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Here are the stories getting a closer look on today's rundown: armed occupiers of a wildlife refuge are found not guilty; teachers try to keep discussion of this year’s election civil; and groups fight for a name change at Yale University.

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Utah Gets Mixed Grades on Tobacco-Control Programs

The American Lung Association recently rated each of the 50 states on their tobacco control policies (audelfin/morguefile)
February 5. 2016
The American Lung Association recently rated each of the 50 states on their tobacco control policies (audelfin/morguefile)

SALT LAKE CITY - The American Lung Association says Utah does a good job of protecting its citizens from secondhand smoke, but rates poorly in other areas of tobacco control.

In a recent report, Utah received an "F" in both smoking prevention and programs to help smokers quit, and a "D" for how it taxes tobacco. JoAnna Strother, director of public policy for the American Lung Association of the Southwest, says Utah gets an "A" for keeping the air smoke-free.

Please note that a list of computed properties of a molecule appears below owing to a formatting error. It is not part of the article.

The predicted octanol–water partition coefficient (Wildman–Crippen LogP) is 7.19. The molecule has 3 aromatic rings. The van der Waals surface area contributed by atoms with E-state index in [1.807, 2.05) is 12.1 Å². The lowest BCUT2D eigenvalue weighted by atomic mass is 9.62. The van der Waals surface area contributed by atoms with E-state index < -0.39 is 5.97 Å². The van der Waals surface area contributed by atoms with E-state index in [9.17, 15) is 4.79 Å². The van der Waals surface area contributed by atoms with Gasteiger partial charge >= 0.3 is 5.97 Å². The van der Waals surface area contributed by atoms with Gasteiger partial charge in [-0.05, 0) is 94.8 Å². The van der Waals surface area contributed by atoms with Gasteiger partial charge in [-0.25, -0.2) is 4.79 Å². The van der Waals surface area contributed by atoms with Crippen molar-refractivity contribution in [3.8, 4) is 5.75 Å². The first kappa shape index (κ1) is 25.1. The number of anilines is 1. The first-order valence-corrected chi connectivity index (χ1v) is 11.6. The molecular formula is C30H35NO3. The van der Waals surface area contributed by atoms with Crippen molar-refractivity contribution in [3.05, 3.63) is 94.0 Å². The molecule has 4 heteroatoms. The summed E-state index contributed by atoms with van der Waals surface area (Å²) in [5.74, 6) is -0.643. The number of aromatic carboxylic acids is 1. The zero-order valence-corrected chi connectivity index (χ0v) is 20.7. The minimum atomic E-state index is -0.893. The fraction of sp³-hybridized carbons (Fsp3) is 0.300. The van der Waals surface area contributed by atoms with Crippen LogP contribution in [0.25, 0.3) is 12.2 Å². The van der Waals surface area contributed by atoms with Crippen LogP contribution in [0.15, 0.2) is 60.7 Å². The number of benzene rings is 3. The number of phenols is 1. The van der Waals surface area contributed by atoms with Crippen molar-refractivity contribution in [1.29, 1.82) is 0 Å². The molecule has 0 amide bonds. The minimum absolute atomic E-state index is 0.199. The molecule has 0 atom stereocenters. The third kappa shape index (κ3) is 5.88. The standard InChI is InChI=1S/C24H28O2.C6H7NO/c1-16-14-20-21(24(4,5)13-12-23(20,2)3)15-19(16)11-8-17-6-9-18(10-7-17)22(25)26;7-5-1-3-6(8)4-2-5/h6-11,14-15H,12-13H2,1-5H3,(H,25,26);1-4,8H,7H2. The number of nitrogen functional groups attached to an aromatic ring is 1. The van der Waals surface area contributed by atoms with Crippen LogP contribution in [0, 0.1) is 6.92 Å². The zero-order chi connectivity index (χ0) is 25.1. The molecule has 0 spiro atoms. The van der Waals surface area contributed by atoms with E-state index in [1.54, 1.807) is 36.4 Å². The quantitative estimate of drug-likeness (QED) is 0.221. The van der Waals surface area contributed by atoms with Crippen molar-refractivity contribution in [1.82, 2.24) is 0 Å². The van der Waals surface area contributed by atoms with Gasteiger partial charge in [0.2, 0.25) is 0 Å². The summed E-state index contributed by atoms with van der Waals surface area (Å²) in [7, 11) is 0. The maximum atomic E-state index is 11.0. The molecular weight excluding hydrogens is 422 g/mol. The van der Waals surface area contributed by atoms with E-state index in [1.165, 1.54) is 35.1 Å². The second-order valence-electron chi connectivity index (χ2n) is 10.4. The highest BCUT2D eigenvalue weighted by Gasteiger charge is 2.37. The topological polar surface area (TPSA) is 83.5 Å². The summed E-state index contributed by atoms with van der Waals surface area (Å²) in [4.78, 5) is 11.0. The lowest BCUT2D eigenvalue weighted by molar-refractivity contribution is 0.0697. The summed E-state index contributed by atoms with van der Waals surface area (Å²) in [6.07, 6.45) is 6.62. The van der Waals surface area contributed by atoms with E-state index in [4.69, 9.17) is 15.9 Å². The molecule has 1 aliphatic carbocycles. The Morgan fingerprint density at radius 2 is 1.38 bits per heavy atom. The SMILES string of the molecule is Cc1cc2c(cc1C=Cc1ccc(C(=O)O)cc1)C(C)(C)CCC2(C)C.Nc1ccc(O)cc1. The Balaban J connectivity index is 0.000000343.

"They're doing really great on the smoke-free air," says Strother. "They really do protect their citizens from secondhand smoke, protect workers who work in those establishments, so we're really proud of those efforts."

The Lung Association recently rated all 50 states on their levels of tobacco control. Strother says Utah was rated low because it only spends about 44 percent of the recommended level for smoking-prevention programs, although it takes in more than $150 million a year in tobacco-related tax revenues. She says the state also falls short in providing programs to help people quit smoking.

Strother adds while many other states got higher grades than Utah, the country as a whole could be doing a lot better.

"We're seeing there's a lot more that we can be doing in helping people to quit smoking, or protecting those from secondhand smoke, or protecting our youth from starting," says Strother. "So, across the board, there's a lot of work to be done."

The American Lung Association rated each state against tobacco-control criteria developed by the U.S. Surgeon General and the U.S. Centers for Disease Control and Prevention.

Mark Richardson, Public News Service - UT